Savasana – The most important pose!  This is the posture of rest and rest is NOT a luxury, my dear mama.  It is mission critical to your health and well being.  I know we all have things to do and the list seems to never end.  But we are not a never-ending well of energy.  Stop everything that you’re doing and rest for 7 minutes.  Go for 10! Lay down and be still to quiet the mind.  After moving the body in the previous 4 poses, the energy in you has been rearranged so that you can find the stillness needed to surrender and let go.  In this pose, no work or effort is required of you.  There’s nothing to do, nowhere to go, nothing to be, than to just simply be.  Lay down on the floor with one pillow under your head and another under the knees.  If laying on the back is not comfortable, lay on the left side and put a pillow between the legs.  Supreme rest.  

A consistent yoga practice throughout pregnancy is so beneficial to a mom-to-be.  Even if she has never practiced yoga before, this is a great time to start.  You can find me teaching prenatal yoga at Modern Milk Scottsdale on Tuesday mornings and Wednesday evenings, and Vinyasa Flow on Friday mornings.  There is even childcare available for the morning classes! 

Celebrate National Reading Month: Best Books for New Readers

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March is National Reading Month! Celebrate a new reader in your life with the gift of a special book. 

Today we’re highlighting a few of our favorites from the Best Books for New Readers Shopping Guide. Although the general idea of new reader books remains the same – keep the words simple and have supporting illustrations – the themes of the books are more engaging than ever.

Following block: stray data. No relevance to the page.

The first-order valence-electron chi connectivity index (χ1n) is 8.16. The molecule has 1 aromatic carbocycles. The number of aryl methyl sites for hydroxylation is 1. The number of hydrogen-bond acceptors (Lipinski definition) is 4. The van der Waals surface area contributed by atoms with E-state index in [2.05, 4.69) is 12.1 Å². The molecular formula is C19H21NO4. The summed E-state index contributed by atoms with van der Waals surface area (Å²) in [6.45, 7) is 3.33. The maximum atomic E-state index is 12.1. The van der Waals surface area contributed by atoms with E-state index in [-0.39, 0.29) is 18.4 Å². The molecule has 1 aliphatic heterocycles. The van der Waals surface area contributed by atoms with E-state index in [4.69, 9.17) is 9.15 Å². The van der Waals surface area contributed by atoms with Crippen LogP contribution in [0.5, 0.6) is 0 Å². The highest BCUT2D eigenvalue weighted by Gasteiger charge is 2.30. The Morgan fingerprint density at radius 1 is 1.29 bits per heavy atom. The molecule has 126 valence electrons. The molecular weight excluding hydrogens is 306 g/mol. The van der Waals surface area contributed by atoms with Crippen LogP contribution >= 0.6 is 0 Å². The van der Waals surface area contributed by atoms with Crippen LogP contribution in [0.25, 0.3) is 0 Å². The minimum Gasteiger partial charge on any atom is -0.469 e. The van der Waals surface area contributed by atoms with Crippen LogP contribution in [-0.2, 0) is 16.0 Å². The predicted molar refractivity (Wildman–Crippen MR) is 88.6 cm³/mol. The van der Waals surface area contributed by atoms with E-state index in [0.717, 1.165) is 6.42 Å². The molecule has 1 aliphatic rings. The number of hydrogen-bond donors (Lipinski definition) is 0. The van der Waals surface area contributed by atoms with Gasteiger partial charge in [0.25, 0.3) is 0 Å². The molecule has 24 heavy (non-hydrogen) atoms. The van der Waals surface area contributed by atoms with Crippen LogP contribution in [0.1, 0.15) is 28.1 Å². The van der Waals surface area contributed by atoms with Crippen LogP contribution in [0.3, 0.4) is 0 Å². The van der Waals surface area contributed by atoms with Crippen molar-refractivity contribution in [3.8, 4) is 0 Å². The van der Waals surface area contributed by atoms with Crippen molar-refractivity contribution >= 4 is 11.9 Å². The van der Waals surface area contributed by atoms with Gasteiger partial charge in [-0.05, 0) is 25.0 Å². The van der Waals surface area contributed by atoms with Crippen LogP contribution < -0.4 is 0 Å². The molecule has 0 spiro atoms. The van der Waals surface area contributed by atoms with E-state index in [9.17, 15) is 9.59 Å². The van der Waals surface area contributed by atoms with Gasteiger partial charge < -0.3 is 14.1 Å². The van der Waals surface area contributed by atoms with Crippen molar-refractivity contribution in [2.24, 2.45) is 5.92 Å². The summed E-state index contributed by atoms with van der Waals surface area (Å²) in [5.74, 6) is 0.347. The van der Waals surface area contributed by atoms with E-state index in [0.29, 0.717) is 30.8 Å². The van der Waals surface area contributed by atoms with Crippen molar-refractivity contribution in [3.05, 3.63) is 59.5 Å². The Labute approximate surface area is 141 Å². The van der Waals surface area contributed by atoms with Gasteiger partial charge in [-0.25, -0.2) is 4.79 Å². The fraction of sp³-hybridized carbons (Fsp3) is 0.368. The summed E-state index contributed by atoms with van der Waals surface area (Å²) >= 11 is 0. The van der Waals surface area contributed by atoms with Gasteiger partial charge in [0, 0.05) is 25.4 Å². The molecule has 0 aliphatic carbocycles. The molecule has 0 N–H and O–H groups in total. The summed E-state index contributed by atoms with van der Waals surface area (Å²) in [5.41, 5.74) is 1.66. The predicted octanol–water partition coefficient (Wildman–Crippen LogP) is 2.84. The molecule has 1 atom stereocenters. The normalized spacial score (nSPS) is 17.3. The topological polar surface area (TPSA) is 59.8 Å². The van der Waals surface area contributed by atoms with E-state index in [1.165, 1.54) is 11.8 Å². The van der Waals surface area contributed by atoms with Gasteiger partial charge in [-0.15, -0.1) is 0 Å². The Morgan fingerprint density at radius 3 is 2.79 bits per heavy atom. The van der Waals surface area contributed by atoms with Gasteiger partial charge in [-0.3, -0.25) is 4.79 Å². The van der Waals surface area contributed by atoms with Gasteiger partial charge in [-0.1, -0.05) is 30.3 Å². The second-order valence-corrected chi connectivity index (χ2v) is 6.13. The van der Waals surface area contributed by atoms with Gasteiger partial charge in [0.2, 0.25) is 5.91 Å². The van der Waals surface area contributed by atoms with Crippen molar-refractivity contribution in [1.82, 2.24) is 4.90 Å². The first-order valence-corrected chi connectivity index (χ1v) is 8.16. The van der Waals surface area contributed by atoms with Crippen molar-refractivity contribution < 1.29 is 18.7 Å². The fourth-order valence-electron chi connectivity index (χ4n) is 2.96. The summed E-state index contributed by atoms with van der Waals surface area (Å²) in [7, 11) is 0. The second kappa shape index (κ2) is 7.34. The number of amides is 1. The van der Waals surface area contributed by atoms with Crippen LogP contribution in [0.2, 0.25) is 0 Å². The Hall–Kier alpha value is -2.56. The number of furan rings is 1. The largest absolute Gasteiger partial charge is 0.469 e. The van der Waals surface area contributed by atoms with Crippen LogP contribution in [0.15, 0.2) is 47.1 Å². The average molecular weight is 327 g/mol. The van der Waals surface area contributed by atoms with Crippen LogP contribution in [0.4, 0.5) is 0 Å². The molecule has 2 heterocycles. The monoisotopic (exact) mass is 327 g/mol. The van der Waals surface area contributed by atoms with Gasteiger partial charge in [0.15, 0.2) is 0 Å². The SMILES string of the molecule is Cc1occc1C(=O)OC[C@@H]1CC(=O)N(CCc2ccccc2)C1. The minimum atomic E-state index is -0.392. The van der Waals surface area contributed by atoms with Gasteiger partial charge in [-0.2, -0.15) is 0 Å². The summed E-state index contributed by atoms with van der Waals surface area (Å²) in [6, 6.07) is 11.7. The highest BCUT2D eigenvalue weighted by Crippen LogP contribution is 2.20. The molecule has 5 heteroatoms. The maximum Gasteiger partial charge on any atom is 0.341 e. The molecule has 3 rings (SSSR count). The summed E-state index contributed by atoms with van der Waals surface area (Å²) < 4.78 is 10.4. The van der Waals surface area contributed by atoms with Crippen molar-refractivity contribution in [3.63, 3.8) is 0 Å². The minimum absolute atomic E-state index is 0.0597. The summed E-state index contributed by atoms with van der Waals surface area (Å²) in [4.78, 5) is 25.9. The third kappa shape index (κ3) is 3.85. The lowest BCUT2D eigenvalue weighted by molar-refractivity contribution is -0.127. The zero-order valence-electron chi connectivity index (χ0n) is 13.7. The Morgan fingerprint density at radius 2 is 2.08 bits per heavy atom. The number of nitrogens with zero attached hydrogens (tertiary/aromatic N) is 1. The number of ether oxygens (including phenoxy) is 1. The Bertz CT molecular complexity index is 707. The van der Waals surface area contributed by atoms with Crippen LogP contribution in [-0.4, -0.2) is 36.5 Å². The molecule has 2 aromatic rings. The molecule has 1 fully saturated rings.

Top Books for New Readers

The following are five of our favorite books for new readers.

  1. Librarian’s Choice – The Elephant and Piggie series of books is penned by the same author as Knufflebunny and The Pigeon picture books. New readers will enjoy these tales of friendship over and over again. The books themselves are a hybrid of picture books and readers, and are highly recommended for kids who are just learning how to read. For more excellent book suggestions for new readers, stop by your local library!
  2. Fan Favorite – We polled our readers and the Magic Tree House series received the most votes. This series is one of the top selling chapter book series of all time. While some parts are a little scary for young readers, they’re filled with excitement and adventure. Your reader may even learn something new while exploring the series.